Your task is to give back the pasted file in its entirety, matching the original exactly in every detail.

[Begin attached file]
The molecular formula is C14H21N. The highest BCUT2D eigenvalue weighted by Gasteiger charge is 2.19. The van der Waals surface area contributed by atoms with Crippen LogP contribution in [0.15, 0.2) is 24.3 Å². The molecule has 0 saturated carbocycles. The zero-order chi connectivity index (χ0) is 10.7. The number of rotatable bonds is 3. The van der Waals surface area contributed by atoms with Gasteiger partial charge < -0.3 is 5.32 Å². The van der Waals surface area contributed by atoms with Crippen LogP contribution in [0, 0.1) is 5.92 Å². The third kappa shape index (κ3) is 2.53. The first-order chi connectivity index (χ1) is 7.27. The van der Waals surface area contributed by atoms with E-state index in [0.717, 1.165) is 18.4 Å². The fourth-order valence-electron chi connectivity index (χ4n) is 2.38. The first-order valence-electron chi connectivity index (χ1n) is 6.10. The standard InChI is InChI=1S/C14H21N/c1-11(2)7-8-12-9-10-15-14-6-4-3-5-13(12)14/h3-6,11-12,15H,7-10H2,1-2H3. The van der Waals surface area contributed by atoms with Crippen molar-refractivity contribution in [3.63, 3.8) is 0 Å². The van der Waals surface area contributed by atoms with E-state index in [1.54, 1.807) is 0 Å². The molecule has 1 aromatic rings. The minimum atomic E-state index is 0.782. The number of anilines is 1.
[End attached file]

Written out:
The molecular formula is C14H21N. The highest BCUT2D eigenvalue weighted by Gasteiger charge is 2.19. The van der Waals surface area contributed by atoms with Crippen LogP contribution in [0.15, 0.2) is 24.3 Å². The molecule has 0 saturated carbocycles. The zero-order chi connectivity index (χ0) is 10.7. The number of rotatable bonds is 3. The van der Waals surface area contributed by atoms with Gasteiger partial charge < -0.3 is 5.32 Å². The van der Waals surface area contributed by atoms with Crippen LogP contribution in [0, 0.1) is 5.92 Å². The third kappa shape index (κ3) is 2.53. The first-order chi connectivity index (χ1) is 7.27. The van der Waals surface area contributed by atoms with E-state index in [0.717, 1.165) is 18.4 Å². The fourth-order valence-electron chi connectivity index (χ4n) is 2.38. The first-order valence-electron chi connectivity index (χ1n) is 6.10. The standard InChI is InChI=1S/C14H21N/c1-11(2)7-8-12-9-10-15-14-6-4-3-5-13(12)14/h3-6,11-12,15H,7-10H2,1-2H3. The van der Waals surface area contributed by atoms with Crippen molar-refractivity contribution in [3.63, 3.8) is 0 Å². The van der Waals surface area contributed by atoms with E-state index in [1.54, 1.807) is 0 Å². The molecule has 1 aromatic rings. The minimum atomic E-state index is 0.782. The number of anilines is 1.